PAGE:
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The National Parks: America's Best Idea Hardcover – September 8, 2009


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This Book Is Bound with "Deckle Edge" Paper
You may have noticed that some of our books are identified as "deckle edge" in the title. Deckle edge books are bound with pages that are made to resemble handmade paper by applying a frayed texture to the edges. Deckle edge is an ornamental feature designed to set certain titles apart from books with machine-cut pages. See a larger image.

Product Details

  • Hardcover: 432 pages
  • Publisher: Alfred A. Knopf; 1st edition (September 8, 2009)
  • Language: English
  • ISBN-10: 0307268969
  • ISBN-13: 978-0307268969
  • Product Dimensions: 11 x 9.5 x 1.2 inches
  • Shipping Weight: 1 pounds (View shipping rates and policies)
  • Average Customer Review: 4.6 out of 5 stars  See all reviews (88 customer reviews)
  • Amazon Best Sellers Rank: #36,322 in Books (See Top 100 in Books)

Editorial Reviews

Amazon.com Review

Amazon Exclusive: Joseph J. Ellis Reviews The National Parks

Educated at the College of William and Mary and Yale University, Joseph J. Ellis is a Ford Foundation Professor of History at Mount Holyoke College. His Founding Brothers won the Pulitzer Prize in 2001, and American Sphinx earned the 1997 National Book Award. His latest work, American Creation, was published in 2007. Read Ellis's exclusive Amazon guest review of The National Parks: America's Best Idea:

If Ken Burns’s upcoming documentary film on America’s National Parks is as good as the book laying open before me, he has another huge winner. Of course the book, entitled The National Parks: America’s Best Idea, is intended as a companion to the film, but as I see it--literally--the book permits the eye and mind to linger over the truly breathtaking pictures in a more meditative way that film does not allow. The result is almost elegiac, producing the same kind of goose bumps that Burns created in his early work on the Brooklyn Bridge and the Civil War.

Burns has been chronicling the American experience for over thirty years, and I think it’s fair to say that no one has influenced more living Americans to think about our history as a people and a nation. His dominant themes have been space and race, his persistent question deceptively simple: who are we? I think The National Parks is his masterpiece on the space theme. And the message that kept whispering to me in these pages was that whoever we are has been decisively shaped by the sheer physicality of the continent we inhabit.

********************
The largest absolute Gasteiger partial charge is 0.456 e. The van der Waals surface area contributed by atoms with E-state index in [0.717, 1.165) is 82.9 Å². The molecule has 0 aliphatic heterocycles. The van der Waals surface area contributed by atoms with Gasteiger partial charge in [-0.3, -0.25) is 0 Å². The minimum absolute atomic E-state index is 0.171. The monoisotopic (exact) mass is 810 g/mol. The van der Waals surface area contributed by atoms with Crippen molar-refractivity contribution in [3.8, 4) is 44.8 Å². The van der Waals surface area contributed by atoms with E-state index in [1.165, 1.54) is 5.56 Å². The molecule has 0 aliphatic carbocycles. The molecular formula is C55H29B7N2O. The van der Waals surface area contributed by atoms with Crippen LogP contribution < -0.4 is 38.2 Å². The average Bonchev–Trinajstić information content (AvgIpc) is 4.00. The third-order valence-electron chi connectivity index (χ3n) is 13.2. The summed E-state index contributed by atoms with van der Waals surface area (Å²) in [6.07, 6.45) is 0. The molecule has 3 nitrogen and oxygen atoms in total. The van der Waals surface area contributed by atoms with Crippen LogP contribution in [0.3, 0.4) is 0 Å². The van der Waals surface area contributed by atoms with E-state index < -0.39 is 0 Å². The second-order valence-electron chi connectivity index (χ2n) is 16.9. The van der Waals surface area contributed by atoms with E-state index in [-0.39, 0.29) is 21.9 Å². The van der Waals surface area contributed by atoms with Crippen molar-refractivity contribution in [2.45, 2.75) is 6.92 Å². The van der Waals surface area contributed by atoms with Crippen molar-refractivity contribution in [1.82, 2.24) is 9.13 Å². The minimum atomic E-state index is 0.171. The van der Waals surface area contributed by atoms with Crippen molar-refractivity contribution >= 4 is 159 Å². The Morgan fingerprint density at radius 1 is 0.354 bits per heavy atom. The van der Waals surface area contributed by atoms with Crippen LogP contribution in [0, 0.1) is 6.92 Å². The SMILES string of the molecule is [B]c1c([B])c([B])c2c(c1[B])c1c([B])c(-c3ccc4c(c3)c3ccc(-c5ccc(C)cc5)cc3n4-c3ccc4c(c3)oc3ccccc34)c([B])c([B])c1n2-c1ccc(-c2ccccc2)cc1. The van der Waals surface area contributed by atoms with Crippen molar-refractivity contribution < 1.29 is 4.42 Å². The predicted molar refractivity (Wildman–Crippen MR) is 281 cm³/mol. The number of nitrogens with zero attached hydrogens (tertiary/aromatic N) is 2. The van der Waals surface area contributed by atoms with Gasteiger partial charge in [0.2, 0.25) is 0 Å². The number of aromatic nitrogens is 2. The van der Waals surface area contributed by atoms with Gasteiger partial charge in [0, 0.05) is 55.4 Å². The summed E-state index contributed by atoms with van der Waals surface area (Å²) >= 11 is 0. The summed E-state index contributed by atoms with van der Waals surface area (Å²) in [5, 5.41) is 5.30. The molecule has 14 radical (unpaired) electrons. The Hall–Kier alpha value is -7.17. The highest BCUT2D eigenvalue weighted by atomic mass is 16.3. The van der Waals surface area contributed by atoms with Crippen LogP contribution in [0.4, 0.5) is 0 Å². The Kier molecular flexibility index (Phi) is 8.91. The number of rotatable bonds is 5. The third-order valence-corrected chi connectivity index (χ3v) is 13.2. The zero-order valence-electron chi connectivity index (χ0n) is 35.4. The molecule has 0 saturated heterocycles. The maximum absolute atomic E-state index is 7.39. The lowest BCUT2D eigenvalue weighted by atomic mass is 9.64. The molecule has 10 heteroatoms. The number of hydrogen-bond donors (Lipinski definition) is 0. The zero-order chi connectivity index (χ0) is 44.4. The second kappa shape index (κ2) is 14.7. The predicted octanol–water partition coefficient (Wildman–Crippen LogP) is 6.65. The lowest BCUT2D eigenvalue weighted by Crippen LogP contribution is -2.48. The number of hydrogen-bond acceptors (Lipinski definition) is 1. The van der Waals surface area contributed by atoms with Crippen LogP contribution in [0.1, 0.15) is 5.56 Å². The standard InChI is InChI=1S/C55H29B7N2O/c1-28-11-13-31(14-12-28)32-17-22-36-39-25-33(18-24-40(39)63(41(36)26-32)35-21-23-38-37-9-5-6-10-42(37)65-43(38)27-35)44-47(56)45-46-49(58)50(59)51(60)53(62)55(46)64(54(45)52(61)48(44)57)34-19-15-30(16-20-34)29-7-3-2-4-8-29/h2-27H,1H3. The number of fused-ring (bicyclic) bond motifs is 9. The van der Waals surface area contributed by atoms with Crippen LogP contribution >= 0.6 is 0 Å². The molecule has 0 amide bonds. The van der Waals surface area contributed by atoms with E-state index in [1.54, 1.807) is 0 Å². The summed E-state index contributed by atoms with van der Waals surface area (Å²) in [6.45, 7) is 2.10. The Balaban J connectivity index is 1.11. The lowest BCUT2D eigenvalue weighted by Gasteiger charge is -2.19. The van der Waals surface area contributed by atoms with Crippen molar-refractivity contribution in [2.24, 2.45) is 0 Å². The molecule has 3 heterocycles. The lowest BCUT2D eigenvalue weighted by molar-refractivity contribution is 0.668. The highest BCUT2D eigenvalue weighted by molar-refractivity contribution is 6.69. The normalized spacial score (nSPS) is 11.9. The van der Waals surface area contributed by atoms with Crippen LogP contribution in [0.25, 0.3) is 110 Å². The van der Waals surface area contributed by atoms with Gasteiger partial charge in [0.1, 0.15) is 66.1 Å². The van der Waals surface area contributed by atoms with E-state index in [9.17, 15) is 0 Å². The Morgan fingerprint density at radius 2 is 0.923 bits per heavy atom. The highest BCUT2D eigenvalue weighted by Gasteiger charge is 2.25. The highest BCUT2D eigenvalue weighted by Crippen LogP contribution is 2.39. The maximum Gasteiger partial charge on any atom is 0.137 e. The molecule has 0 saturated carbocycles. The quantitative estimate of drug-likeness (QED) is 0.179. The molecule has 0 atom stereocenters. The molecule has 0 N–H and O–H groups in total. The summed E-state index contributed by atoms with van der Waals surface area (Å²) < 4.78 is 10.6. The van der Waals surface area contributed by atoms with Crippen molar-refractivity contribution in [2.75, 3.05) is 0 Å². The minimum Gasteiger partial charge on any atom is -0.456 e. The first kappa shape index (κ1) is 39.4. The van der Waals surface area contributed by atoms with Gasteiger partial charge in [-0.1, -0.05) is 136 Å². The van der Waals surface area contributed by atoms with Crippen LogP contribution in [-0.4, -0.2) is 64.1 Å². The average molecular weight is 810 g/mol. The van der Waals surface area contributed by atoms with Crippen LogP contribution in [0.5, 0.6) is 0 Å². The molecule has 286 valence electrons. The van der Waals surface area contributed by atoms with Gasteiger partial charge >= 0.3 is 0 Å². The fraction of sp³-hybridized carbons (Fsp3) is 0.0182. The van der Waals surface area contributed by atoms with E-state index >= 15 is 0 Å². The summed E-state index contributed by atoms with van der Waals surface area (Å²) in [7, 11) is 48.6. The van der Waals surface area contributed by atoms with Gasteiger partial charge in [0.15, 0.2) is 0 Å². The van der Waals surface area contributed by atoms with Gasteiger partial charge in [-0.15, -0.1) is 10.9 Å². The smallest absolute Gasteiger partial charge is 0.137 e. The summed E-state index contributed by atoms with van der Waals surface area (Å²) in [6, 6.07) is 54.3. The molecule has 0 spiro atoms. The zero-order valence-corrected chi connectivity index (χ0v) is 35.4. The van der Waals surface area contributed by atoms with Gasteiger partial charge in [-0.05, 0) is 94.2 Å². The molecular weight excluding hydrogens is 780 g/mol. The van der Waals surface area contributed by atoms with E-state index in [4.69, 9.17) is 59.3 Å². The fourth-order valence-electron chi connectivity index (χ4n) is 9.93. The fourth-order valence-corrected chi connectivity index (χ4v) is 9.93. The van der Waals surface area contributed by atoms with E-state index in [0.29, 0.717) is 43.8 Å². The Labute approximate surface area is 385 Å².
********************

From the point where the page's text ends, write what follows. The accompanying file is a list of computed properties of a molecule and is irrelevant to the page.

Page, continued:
It never occurred to me before, but Americans invented the idea institutionalized in our National Parks. Namely, as Burns puts it in the introduction, “for the first time in human history, land--great sections of our natural landscape--was set aside, not for kings or noblemen or the very rich, but for everyone, for all time.” As Wallace Stegner once observed, and the book’s subtitle echoes, this may have been “America’s best idea.” Burns links the idea to Jefferson’s magic words in the Declaration of Independence (i.e. “We hold these truths...”), our quasi-sacred text on human freedom, which takes on an almost spiritual resonance amidst the vistas of Yosemite or Yellowstone.

Dayton Duncan, Burns's longtime colleague, has provided most of the text, which is designed to cast a spell that matches the wonder of the stunning illustrations. The book looks luxurious and feels expensive, but this visit to the National Parks is a great deal.--Joseph J. Ellis

(Photo © Jim Gipe)


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From Publishers Weekly

Starred Review. Duncan and Burns, who last teamed on Horatio's Drive: America's First Road Trip, rejoin in this visually stunning guide to the unforgettable landscapes and fascinating history of America's national parks. A companion to the documentary miniseries, this book provides not only an armchair tour of the parks but lessons in American history and biography, as Duncan and Burns attempt to answer the question, "Who are we?" through the foundation and legacy of American conservation. From Yellowstone, the first national park, to Acadia to the Everglades, readers will learn the origins of many of the parks, monuments, and historic areas across the U.S., illustrated with more than a century's worth of photographs. A recurring theme throughout history has been the value and purpose of conservation and beauty, versus utility and tourism, and the story of the parks brings it into brilliant focus; readers will meet characters like John Muir, Horace Albright, Stephen Mather, Adolph Murie, and others who helped create the existing park system (with no shortage of attention paid to Theodore Roosevelt). Likely to inspire adventure-seekers of all generations, this broad, deep, evocative survey is just the kind of volume readers have come to expect from filmmaker and cultural historian Burns.

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Customer Reviews

Just a great coffee table book!
A. N. Reese
Most books of this sort have a lot of good pictures, but very pedestrian text.
Stoy G. Bailey
A good Ken Burns view of our National Parks.
Melvin C. Shaffer

Most Helpful Customer Reviews

124 of 128 people found the following review helpful By Tim Martin VINE VOICE on September 20, 2009
Format: Hardcover